Boiler size

    I would bet it is not the boiler size that is the problem but the way it is firing.  It may only be delivering 50% of its capability.  The boiler not only has to be sized properly but it has to operate properly.  Oil boilers are mis-fired quite often because it makes them look efficient when in reality they are operating 20%- 30% below their ratings.
  • Paul48
    Paul48 Member Posts: 4,470
    Curiousity

    Is there a lot of scorching on the face of the boiler?
  • Ron Jr._3
    Ron Jr._3 Member Posts: 603
    edited August 2012
    Peerless WBV3

    I have one in my house . 1500 sq ft . Worst case heatloss for my home was 50,000 btus . In actuality its probably around 30,000 .



    Just by adding an indirect and lowering the nozzle size I wound up saving 30% in fuel use . For the past 4 or 5 years I've had the system on full outdoor reset mode for winter and have had no problems whatsoever . Average 500 to 600 gallons burned a year . ALOT of hot water use and thermostats are set way too high for my tastes !  Like Bob said , the smallest oil boiler will still be way too big for a house your size . What kind of heat do you have in the home ?



    BTW , the notion that a triple pass boiler will pay for itself faster than the WBV3 is very much debatable , in my humble opinion .
  • Chris_H
    Chris_H Member Posts: 3
    edited August 2012
    Answers

    As for scorching on the front of the boiler, I wouldn't know what excessive scorching would look like. The boiler was installed in '82 by the one of the prior owners so I know it is about 30 years old. I could probably take a picture tonight.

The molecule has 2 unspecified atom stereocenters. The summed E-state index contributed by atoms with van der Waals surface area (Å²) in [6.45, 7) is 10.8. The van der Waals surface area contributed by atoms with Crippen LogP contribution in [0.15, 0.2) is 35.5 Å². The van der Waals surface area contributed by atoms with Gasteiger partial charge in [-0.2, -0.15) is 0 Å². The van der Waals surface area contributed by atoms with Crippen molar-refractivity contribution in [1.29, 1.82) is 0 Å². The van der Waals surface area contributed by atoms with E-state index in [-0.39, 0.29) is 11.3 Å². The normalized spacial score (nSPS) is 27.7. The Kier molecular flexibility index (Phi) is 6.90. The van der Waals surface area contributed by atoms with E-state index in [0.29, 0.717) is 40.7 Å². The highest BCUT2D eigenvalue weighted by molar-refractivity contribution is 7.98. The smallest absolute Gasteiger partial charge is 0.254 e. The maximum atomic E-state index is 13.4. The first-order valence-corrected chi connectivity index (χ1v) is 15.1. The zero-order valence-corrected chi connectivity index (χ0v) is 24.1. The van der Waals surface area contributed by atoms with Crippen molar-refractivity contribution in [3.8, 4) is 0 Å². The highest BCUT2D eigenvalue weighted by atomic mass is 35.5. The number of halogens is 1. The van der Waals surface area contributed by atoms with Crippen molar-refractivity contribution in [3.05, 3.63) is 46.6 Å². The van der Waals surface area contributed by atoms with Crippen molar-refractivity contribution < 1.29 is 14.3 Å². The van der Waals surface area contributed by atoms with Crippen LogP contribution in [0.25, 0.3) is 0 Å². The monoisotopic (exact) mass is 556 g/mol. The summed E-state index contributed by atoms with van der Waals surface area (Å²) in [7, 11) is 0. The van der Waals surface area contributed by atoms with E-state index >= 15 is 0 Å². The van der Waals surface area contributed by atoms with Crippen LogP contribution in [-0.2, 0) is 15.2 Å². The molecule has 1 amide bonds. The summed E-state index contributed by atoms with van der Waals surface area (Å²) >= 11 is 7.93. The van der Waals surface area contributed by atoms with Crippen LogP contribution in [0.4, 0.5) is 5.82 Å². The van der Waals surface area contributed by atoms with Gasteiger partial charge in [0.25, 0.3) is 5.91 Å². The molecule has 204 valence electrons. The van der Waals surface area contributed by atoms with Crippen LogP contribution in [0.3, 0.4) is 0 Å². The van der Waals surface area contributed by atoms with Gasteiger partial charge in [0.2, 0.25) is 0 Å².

The heat is hot water with a mix of recessed radiator and baseboard. The baseboard is  in the dining room, 1 bedroom, basement and 2 of the bathrooms. The LR has a big recessed radiator.  The kitchen uses a kick plate blower.  The den, which is on the slab, has a big recessed radiator, 2 BR have a single recessed radiator and the master bedroom has 2 recessed radiators and one other bathroom has a small recessed radiator.



    Heat in master bedroom is sufficient. The room next to the master bedroom has insufficient heating (determined that base board was not long enough). Bedroom over garage is generally cold in the winter.



    I will play with the heat loss calculator over the weekend, but initial heat loss numbers were over 80,000 but that was rough numbers on room areas.
  • R Mannino
    R Mannino Member Posts: 434
    The Cold Bedroom

    over the garage probably has nothing to do with the boiler. Get the garage ceiling sprayed with foam, problem solved.



    Bigger boilers are like hot rod engines and boy do I love horsepower, but with these crappy little tires (insufficient baseboard and radiators) all I do is make smoke and never get anywhere. So I have this great engine, but no way to put the horsepower to the ground. Sometimes the money is better spent on tires.
This discussion has been closed.